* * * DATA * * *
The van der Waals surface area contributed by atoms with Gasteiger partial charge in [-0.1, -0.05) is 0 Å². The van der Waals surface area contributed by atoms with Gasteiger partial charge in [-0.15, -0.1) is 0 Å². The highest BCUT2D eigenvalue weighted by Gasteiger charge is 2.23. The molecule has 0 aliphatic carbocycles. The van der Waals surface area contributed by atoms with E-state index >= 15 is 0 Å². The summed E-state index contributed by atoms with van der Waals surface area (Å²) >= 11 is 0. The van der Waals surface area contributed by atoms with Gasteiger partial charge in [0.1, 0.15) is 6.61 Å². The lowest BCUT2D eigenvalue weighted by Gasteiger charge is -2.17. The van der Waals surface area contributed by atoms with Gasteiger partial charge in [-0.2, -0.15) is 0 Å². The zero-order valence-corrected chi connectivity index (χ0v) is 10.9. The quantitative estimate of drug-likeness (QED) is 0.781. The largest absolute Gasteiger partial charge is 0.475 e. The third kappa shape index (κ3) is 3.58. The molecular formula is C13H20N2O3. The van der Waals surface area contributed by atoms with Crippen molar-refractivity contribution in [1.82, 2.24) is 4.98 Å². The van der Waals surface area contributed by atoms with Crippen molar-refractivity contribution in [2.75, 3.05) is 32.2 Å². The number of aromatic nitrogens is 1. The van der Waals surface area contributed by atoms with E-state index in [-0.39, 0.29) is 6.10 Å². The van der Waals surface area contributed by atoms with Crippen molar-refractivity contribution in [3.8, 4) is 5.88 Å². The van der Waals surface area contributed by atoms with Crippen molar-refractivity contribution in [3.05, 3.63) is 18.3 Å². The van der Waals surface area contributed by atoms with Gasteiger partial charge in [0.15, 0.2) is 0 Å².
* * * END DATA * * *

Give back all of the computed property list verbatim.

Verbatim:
The van der Waals surface area contributed by atoms with Gasteiger partial charge in [-0.1, -0.05) is 0 Å². The van der Waals surface area contributed by atoms with Gasteiger partial charge in [-0.15, -0.1) is 0 Å². The highest BCUT2D eigenvalue weighted by Gasteiger charge is 2.23. The molecule has 0 aliphatic carbocycles. The van der Waals surface area contributed by atoms with E-state index >= 15 is 0 Å². The summed E-state index contributed by atoms with van der Waals surface area (Å²) >= 11 is 0. The van der Waals surface area contributed by atoms with Gasteiger partial charge in [0.1, 0.15) is 6.61 Å². The lowest BCUT2D eigenvalue weighted by Gasteiger charge is -2.17. The van der Waals surface area contributed by atoms with Gasteiger partial charge in [-0.2, -0.15) is 0 Å². The zero-order valence-corrected chi connectivity index (χ0v) is 10.9. The quantitative estimate of drug-likeness (QED) is 0.781. The largest absolute Gasteiger partial charge is 0.475 e. The third kappa shape index (κ3) is 3.58. The molecular formula is C13H20N2O3. The van der Waals surface area contributed by atoms with Crippen molar-refractivity contribution in [1.82, 2.24) is 4.98 Å². The van der Waals surface area contributed by atoms with Crippen molar-refractivity contribution in [2.75, 3.05) is 32.2 Å². The number of aromatic nitrogens is 1. The van der Waals surface area contributed by atoms with E-state index in [-0.39, 0.29) is 6.10 Å². The van der Waals surface area contributed by atoms with Crippen molar-refractivity contribution in [3.8, 4) is 5.88 Å². The van der Waals surface area contributed by atoms with Crippen molar-refractivity contribution in [3.05, 3.63) is 18.3 Å². The van der Waals surface area contributed by atoms with Gasteiger partial charge in [0.15, 0.2) is 0 Å².